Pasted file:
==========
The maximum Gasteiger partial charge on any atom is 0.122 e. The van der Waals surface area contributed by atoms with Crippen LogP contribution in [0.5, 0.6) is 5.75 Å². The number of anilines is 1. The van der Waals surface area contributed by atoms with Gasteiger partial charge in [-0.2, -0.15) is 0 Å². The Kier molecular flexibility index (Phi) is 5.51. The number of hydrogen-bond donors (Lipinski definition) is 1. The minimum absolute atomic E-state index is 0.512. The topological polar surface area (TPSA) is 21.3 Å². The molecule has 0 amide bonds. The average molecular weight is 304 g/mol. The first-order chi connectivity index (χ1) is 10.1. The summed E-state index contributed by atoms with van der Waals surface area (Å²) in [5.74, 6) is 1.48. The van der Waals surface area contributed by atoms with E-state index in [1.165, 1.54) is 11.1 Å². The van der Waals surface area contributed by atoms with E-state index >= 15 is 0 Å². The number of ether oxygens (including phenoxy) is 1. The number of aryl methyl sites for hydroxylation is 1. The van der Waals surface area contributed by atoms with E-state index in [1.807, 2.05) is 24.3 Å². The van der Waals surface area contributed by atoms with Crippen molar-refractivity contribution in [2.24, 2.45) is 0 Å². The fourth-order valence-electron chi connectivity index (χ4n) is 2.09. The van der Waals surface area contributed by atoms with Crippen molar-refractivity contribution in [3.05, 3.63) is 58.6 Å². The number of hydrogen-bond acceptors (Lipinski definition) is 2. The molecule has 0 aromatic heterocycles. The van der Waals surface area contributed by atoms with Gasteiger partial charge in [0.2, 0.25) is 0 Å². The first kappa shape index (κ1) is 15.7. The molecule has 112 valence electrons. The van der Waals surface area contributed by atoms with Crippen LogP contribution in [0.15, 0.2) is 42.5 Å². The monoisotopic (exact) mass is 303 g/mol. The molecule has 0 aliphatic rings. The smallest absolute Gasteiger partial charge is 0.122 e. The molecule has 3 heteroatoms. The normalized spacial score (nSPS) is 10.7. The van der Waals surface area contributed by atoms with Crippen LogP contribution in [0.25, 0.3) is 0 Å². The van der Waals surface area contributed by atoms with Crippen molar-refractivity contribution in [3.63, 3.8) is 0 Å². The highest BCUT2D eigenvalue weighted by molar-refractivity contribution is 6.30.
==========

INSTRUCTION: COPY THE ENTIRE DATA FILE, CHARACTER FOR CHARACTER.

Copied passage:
The maximum Gasteiger partial charge on any atom is 0.122 e. The van der Waals surface area contributed by atoms with Crippen LogP contribution in [0.5, 0.6) is 5.75 Å². The number of anilines is 1. The van der Waals surface area contributed by atoms with Gasteiger partial charge in [-0.2, -0.15) is 0 Å². The Kier molecular flexibility index (Phi) is 5.51. The number of hydrogen-bond donors (Lipinski definition) is 1. The minimum absolute atomic E-state index is 0.512. The topological polar surface area (TPSA) is 21.3 Å². The molecule has 0 amide bonds. The average molecular weight is 304 g/mol. The first-order chi connectivity index (χ1) is 10.1. The summed E-state index contributed by atoms with van der Waals surface area (Å²) in [5.74, 6) is 1.48. The van der Waals surface area contributed by atoms with E-state index in [1.165, 1.54) is 11.1 Å². The van der Waals surface area contributed by atoms with E-state index >= 15 is 0 Å². The number of ether oxygens (including phenoxy) is 1. The number of aryl methyl sites for hydroxylation is 1. The van der Waals surface area contributed by atoms with E-state index in [1.807, 2.05) is 24.3 Å². The van der Waals surface area contributed by atoms with Crippen molar-refractivity contribution in [2.24, 2.45) is 0 Å². The fourth-order valence-electron chi connectivity index (χ4n) is 2.09. The van der Waals surface area contributed by atoms with Crippen molar-refractivity contribution in [3.05, 3.63) is 58.6 Å². The number of hydrogen-bond acceptors (Lipinski definition) is 2. The molecule has 0 aromatic heterocycles. The van der Waals surface area contributed by atoms with Gasteiger partial charge in [0.2, 0.25) is 0 Å². The first kappa shape index (κ1) is 15.7. The molecule has 112 valence electrons. The van der Waals surface area contributed by atoms with Crippen LogP contribution in [0.15, 0.2) is 42.5 Å². The monoisotopic (exact) mass is 303 g/mol. The molecule has 0 aliphatic rings. The smallest absolute Gasteiger partial charge is 0.122 e. The molecule has 3 heteroatoms. The normalized spacial score (nSPS) is 10.7. The van der Waals surface area contributed by atoms with Crippen LogP contribution in [0.25, 0.3) is 0 Å². The van der Waals surface area contributed by atoms with Crippen molar-refractivity contribution in [3.63, 3.8) is 0 Å². The highest BCUT2D eigenvalue weighted by molar-refractivity contribution is 6.30.